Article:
History is made up of stories. About people. Often about people behaving miserably, or heroically, or foolishly; people thinking they were smarter than they were, people who wanted to be important, people who were unexpectedly kind or cruel. The tricky thing about history is that it tends to belong to the people who wrote it, or to the people who got the best press or yelled the loudest or wrote the best version.
I once almost got into a fight with a Beefeater in the Tower of London when I dared suggest that Shakespeare might have been wrong about Richard III killing off his nephews. Shakespeare’s version of the story has become enshrined as something “everybody knows.” And “everybody knows” is almost always a problem if you want to get something right.
I was thinking about this because I’m reading Black London, a terrific and fascinating book by Gretchen Gerzina about the history of Africans in England. Early in the book Gerzina tells of going into a bookstore looking for material about people of color in London. The saleswoman told her, with a touch of asperity, that everyone knew that there were no blacks in England prior to the end of WW II.
In fact, there were so many blacks in England during the reign of Elizabeth I that she issued an edict ordering them to leave the country (it was mostly ignored). And slavery, which we in America tend to think of as our own “peculiar institution,” was legal in England until as late as 1772. Or rather, there were African slaves in England–most of them domestics–because there was no specific law against slavery.
What changed? A slave named James Somersett, brought by his owner to England from the Massachusetts colony, was beaten and left to die by his owner, Charles Stewart. Instead, he was rescued, taken to the hospital, and when he was well, apprenticed as a free man. By chance, a year or so later, Stewart saw his erstwhile slave, hale and productive, and demanded that the man be returned to him. A huge legal battle ensued, with public opinion vocally divided. The judiciary was forced to make case law, finding that, while colonial laws might explicitly permit slavery, there was no Parliamentary act or common law that made slavery in England legal, and that it was therefore illegal.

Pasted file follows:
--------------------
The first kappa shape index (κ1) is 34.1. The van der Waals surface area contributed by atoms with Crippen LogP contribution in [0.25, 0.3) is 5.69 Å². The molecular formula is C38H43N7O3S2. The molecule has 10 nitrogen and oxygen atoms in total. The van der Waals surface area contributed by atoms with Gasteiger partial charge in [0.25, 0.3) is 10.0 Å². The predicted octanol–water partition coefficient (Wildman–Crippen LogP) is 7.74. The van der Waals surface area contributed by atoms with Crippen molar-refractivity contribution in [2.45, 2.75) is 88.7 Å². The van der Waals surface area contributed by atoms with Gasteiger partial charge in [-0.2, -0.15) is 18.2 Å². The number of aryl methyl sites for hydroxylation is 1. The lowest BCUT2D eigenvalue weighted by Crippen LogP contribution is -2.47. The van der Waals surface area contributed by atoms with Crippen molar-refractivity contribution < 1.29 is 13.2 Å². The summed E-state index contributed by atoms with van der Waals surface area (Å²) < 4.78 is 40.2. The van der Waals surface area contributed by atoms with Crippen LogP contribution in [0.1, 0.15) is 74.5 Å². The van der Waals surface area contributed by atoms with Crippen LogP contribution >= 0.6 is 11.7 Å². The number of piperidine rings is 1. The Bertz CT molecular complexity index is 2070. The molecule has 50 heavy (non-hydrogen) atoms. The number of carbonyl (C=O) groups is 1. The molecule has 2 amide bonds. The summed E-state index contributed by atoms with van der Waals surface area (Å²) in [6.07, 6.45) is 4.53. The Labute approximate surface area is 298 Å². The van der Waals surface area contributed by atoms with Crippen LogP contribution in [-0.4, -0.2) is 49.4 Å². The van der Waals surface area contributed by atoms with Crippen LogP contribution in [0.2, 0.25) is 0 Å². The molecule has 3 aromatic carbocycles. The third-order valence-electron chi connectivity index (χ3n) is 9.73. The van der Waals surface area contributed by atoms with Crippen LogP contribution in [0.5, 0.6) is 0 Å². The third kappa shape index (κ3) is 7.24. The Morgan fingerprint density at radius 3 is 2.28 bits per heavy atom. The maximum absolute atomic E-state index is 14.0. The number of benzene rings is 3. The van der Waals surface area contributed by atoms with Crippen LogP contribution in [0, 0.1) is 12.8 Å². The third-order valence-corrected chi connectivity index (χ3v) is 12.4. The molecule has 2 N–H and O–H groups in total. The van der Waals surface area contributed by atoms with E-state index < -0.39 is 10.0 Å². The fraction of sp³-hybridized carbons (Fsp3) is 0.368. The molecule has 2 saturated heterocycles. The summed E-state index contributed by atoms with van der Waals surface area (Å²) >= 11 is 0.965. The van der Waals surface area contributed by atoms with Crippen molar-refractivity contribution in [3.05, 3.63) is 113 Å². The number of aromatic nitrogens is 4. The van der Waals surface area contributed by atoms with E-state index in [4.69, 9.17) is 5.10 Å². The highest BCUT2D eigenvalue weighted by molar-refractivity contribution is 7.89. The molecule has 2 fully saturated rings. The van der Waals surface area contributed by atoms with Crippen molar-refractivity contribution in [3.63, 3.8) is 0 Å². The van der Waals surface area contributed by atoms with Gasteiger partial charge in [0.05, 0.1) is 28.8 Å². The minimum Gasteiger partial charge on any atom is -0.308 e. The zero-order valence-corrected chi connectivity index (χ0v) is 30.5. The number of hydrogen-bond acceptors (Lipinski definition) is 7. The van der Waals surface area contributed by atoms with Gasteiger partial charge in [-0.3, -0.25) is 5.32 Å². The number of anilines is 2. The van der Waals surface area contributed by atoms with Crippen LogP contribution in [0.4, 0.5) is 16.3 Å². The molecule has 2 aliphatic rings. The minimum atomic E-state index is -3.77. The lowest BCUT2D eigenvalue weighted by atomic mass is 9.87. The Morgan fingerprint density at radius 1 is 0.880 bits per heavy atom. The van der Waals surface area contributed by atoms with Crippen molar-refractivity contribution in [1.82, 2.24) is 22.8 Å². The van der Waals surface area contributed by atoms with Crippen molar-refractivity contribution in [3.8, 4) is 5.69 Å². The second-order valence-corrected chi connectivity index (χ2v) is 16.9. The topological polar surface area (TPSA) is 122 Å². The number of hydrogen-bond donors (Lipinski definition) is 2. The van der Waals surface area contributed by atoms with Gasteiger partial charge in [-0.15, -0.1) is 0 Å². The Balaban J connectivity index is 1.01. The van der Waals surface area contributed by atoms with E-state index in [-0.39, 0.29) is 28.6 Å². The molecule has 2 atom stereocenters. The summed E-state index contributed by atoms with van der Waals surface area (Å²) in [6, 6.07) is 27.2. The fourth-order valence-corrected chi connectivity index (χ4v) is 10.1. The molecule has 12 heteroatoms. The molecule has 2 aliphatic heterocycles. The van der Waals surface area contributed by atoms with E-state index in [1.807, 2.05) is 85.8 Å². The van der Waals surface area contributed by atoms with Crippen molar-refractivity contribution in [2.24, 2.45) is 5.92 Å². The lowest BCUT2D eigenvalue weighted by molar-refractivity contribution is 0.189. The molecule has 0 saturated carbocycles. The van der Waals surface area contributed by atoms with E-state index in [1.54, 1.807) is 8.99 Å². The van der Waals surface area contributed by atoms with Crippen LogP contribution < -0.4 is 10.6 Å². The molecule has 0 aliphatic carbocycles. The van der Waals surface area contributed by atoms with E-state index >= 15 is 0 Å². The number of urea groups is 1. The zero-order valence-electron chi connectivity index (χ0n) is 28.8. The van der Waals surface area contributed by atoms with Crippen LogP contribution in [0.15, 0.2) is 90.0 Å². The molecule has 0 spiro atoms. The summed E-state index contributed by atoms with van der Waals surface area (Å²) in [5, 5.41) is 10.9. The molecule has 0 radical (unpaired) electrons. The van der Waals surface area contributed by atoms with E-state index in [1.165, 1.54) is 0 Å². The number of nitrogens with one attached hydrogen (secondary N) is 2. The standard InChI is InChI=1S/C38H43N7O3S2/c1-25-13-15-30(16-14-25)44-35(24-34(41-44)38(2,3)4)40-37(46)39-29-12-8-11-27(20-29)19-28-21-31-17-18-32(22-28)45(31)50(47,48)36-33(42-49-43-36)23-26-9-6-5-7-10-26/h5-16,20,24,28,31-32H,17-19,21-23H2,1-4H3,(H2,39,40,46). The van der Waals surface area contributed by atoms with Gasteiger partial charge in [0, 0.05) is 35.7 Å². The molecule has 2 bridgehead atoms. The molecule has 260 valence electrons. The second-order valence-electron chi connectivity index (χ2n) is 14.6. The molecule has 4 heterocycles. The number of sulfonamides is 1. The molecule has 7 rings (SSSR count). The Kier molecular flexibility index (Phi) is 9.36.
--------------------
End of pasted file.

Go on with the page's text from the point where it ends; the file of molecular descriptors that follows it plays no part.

Somersett was freed, as were the 10,000 or so African slaves in England. The slave trade continued, making port cities like Bristol and Plymouth into centers of commerce; slavery in the British colonies flourished. But the abolitionist movement, stirred to life by the Somersett case, struggled against economic interests, and in 1807 the slave trade was abolished. It took almost thirty more years (1834) for the institution itself to be banned throughout the Empire.
All this is contemporary, give or take, to Miss Tolerance’s London. She would be familiar with William Wilberforce’s Committee for the Abolition of the Slave Trade, and the discourse surrounding the trade itself. The mystery writer in me says that an economic endeavor such as the slave trade would not necessarily cease with the passage of a law; I’m not sure what I’m thinking in terms of plot; only that I’m thinking.
What about Miss Tolerance herself? Would she have encountered people of color? Had she remained Sarah Brereton, daughter of the gentry, it’s possible she might not. But living in London–and moving through pretty much every level of society–I should think she’d have encountered Africans (and Asians and Indians). How would she deal with them? Honestly? Miss Tolerance is a woman of her time and place and upbringing. She’s not temperamentally a radical. But she is a fairminded, fairly open-minded person who understands, better than most, that life is more than the limited world she was raised to inhabit. How a person handles encountering The Other says a lot about her; and people, more than abstract arguments, have always been most persuasive for Miss Tolerance. I don’t see her becoming an abolitionist, any more than I see her becoming a feminist (a term I think would baffle her). I do see her attempting to treat fairly with people, whatever her upbringing (or theirs).
Suddenly I’ve got lots and lots of research cut out for me, because I don’t want to go with what Everybody Knows. If you don’t hear from me for a while, look for me at the library, or buried under the internet somewhere.
*the picture above is of a Bengali entrepreneur who introduced the word “shampoo”–meaning head massage–to the English language. He had a spa–Mahomed’s Steam and Vapour Sea Water Medicated Baths–which combined the benefits of a Turkish bath with massage. Sounds great.